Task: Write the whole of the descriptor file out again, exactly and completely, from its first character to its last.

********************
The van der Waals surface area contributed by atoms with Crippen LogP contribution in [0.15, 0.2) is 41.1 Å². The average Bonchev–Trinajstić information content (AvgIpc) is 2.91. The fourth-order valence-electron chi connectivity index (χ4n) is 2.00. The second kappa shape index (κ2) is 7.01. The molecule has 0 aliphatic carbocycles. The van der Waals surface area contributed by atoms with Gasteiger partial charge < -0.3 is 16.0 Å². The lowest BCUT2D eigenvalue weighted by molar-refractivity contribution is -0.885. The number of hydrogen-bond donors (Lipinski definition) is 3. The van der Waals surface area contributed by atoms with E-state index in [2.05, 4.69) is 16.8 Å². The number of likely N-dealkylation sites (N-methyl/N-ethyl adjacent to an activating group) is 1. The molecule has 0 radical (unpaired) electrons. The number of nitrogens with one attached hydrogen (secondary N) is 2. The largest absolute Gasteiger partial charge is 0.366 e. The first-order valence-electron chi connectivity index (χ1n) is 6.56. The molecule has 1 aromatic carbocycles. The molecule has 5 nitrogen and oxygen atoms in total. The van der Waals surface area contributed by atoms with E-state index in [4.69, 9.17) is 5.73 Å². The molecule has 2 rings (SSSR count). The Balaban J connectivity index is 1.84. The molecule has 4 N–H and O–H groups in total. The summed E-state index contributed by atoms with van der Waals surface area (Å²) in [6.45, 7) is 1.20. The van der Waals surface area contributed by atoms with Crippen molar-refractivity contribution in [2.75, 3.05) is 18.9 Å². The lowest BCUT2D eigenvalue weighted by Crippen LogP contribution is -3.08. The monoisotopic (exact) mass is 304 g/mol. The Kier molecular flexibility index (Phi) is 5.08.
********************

The van der Waals surface area contributed by atoms with Crippen LogP contribution in [0.15, 0.2) is 41.1 Å². The average Bonchev–Trinajstić information content (AvgIpc) is 2.91. The fourth-order valence-electron chi connectivity index (χ4n) is 2.00. The second kappa shape index (κ2) is 7.01. The molecule has 0 aliphatic carbocycles. The van der Waals surface area contributed by atoms with Gasteiger partial charge < -0.3 is 16.0 Å². The lowest BCUT2D eigenvalue weighted by molar-refractivity contribution is -0.885. The number of hydrogen-bond donors (Lipinski definition) is 3. The van der Waals surface area contributed by atoms with E-state index in [2.05, 4.69) is 16.8 Å². The number of likely N-dealkylation sites (N-methyl/N-ethyl adjacent to an activating group) is 1. The molecule has 0 radical (unpaired) electrons. The number of nitrogens with one attached hydrogen (secondary N) is 2. The largest absolute Gasteiger partial charge is 0.366 e. The first-order valence-electron chi connectivity index (χ1n) is 6.56. The molecule has 1 aromatic carbocycles. The molecule has 5 nitrogen and oxygen atoms in total. The van der Waals surface area contributed by atoms with E-state index in [4.69, 9.17) is 5.73 Å². The molecule has 2 rings (SSSR count). The Balaban J connectivity index is 1.84. The molecule has 4 N–H and O–H groups in total. The summed E-state index contributed by atoms with van der Waals surface area (Å²) in [6.45, 7) is 1.20. The van der Waals surface area contributed by atoms with Crippen molar-refractivity contribution in [2.75, 3.05) is 18.9 Å². The lowest BCUT2D eigenvalue weighted by Crippen LogP contribution is -3.08. The monoisotopic (exact) mass is 304 g/mol. The Kier molecular flexibility index (Phi) is 5.08.